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BACKGROUND: Increased vasoreactivity due to reduced endothelial NO bioavailability is an underlying feature of cardiovascular disease, including hypertension. In small resistance arteries, declining NO enhances vascular smooth muscle (VSM) reactivity partly by enabling rapid depolarizing Ca2+-based spikes that underlie vasospasm. The endogenous NO synthase inhibitor asymmetrical dimethylarginine (ADMA) is metabolized by DDAH1 (dimethylarginine dimethylaminohydrolase 1) and elevated in cardiovascular disease. We hypothesized ADMA might enable VSM spikes and vasospasm by reducing NO bioavailability, which is opposed by DDAH1 activity and L-arginine. METHODS: Rat-isolated small mesenteric arteries and myogenic rat-isolated intraseptal coronary arteries (RCA) were studied using myography, VSM intracellular recording, Ca2+ imaging, and DDAH1 immunolabeling. Exogenous ADMA was used to inhibit NO synthase and a selective DDAH1 inhibitor, NG-(2-methoxyethyl) arginine, to assess the functional impact of ADMA metabolism. RESULTS: ADMA-enhanced rat-isolated small mesenteric arteries vasoreactivity to the α1-adrenoceptor agonist, phenylephrine by enabling T-type voltage-gated calcium channel-dependent depolarizing spikes. However, some endothelium-dependent NO-vasorelaxation remained, which was sensitive to DDAH1-inhibition with NG-(2-methoxyethyl) arginine. In myogenically active RCA, ADMA alone stimulated depolarizing Ca2+ spikes and marked vasoconstriction, while NO vasorelaxation was abolished. DDAH1 expression was greater in rat-isolated small mesenteric arteries endothelium compared with RCA, but low in VSM of both arteries. L-arginine prevented depolarizing spikes and protected NO-vasorelaxation in rat-isolated small mesenteric artery and RCA. CONCLUSIONS: ADMA increases VSM electrical excitability enhancing vasoreactivity. Endothelial DDAH1 reduces this effect, and low levels of DDAH1 in RCAs may render them susceptible to endothelial dysfunction contributing to vasospasm, changes opposed by L-arginine.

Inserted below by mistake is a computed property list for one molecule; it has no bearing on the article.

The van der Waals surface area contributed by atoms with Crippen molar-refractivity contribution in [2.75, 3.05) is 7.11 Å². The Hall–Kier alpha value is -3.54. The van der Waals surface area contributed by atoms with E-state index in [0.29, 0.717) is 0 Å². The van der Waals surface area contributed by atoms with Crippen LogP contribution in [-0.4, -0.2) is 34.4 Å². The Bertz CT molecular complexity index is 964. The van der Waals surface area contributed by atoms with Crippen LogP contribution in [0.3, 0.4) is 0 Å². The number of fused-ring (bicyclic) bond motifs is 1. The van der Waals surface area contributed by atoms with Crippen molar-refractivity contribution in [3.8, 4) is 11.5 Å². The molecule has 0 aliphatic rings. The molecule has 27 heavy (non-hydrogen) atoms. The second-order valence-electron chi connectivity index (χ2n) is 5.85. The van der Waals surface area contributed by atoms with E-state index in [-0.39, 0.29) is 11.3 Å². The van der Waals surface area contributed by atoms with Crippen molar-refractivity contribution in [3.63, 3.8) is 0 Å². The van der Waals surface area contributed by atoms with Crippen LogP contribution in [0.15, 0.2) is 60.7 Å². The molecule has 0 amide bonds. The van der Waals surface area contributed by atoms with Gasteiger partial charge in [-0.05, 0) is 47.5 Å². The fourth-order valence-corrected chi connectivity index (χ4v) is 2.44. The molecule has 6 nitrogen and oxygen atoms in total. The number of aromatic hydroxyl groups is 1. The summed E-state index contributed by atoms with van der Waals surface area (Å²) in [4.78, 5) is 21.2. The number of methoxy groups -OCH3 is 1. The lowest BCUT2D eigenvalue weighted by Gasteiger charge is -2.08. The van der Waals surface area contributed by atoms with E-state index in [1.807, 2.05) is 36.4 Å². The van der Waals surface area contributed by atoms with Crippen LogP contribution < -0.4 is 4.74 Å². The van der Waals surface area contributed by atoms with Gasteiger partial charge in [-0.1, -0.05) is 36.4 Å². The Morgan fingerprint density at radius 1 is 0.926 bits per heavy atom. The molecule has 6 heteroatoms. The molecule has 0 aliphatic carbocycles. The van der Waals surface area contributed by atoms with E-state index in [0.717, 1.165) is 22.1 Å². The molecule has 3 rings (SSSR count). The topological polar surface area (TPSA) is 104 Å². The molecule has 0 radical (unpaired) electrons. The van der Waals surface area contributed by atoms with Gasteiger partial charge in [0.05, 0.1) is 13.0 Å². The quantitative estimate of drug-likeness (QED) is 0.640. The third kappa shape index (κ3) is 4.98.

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cardiovascular diseases, coronary artery, endothelium, hypertension, ischemic heart disease